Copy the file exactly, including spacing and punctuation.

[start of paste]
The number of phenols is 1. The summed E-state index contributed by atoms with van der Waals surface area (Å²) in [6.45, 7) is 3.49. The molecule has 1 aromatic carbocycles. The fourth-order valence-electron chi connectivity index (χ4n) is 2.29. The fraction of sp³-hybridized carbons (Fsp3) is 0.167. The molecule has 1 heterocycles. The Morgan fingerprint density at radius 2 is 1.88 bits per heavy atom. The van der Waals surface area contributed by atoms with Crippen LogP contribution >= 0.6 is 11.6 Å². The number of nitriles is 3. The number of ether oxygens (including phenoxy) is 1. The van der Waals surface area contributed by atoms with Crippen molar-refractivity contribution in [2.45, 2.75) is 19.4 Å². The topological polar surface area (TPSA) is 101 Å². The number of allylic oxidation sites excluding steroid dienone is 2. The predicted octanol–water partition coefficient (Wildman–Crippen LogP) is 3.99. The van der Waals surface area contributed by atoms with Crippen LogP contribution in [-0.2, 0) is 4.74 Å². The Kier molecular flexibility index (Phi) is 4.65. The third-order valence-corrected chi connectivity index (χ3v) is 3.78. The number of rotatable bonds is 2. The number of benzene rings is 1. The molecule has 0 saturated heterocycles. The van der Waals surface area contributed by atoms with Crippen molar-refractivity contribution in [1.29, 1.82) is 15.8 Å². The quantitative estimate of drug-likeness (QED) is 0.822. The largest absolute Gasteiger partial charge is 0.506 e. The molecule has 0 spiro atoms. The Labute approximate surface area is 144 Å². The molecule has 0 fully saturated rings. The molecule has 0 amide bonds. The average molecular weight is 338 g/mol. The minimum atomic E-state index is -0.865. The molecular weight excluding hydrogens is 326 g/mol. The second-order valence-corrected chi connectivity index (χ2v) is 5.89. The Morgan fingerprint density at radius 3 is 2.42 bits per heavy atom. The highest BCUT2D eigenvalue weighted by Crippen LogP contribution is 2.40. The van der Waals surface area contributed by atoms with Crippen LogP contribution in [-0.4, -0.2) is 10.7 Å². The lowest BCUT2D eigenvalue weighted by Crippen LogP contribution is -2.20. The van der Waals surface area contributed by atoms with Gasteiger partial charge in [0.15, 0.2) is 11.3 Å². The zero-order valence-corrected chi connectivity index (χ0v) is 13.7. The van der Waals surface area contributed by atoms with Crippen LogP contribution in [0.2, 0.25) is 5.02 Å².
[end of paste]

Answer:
The number of phenols is 1. The summed E-state index contributed by atoms with van der Waals surface area (Å²) in [6.45, 7) is 3.49. The molecule has 1 aromatic carbocycles. The fourth-order valence-electron chi connectivity index (χ4n) is 2.29. The fraction of sp³-hybridized carbons (Fsp3) is 0.167. The molecule has 1 heterocycles. The Morgan fingerprint density at radius 2 is 1.88 bits per heavy atom. The van der Waals surface area contributed by atoms with Crippen LogP contribution >= 0.6 is 11.6 Å². The number of nitriles is 3. The number of ether oxygens (including phenoxy) is 1. The van der Waals surface area contributed by atoms with Crippen molar-refractivity contribution in [2.45, 2.75) is 19.4 Å². The topological polar surface area (TPSA) is 101 Å². The number of allylic oxidation sites excluding steroid dienone is 2. The predicted octanol–water partition coefficient (Wildman–Crippen LogP) is 3.99. The van der Waals surface area contributed by atoms with Crippen LogP contribution in [-0.2, 0) is 4.74 Å². The Kier molecular flexibility index (Phi) is 4.65. The third-order valence-corrected chi connectivity index (χ3v) is 3.78. The number of rotatable bonds is 2. The number of benzene rings is 1. The molecule has 0 saturated heterocycles. The van der Waals surface area contributed by atoms with Crippen molar-refractivity contribution in [1.29, 1.82) is 15.8 Å². The quantitative estimate of drug-likeness (QED) is 0.822. The largest absolute Gasteiger partial charge is 0.506 e. The molecule has 0 spiro atoms. The Labute approximate surface area is 144 Å². The molecule has 0 fully saturated rings. The molecule has 0 amide bonds. The average molecular weight is 338 g/mol. The minimum atomic E-state index is -0.865. The molecular weight excluding hydrogens is 326 g/mol. The second-order valence-corrected chi connectivity index (χ2v) is 5.89. The Morgan fingerprint density at radius 3 is 2.42 bits per heavy atom. The highest BCUT2D eigenvalue weighted by Crippen LogP contribution is 2.40. The van der Waals surface area contributed by atoms with Crippen LogP contribution in [-0.4, -0.2) is 10.7 Å². The lowest BCUT2D eigenvalue weighted by Crippen LogP contribution is -2.20. The van der Waals surface area contributed by atoms with Gasteiger partial charge in [0.15, 0.2) is 11.3 Å². The zero-order valence-corrected chi connectivity index (χ0v) is 13.7. The van der Waals surface area contributed by atoms with Crippen LogP contribution in [0.2, 0.25) is 5.02 Å².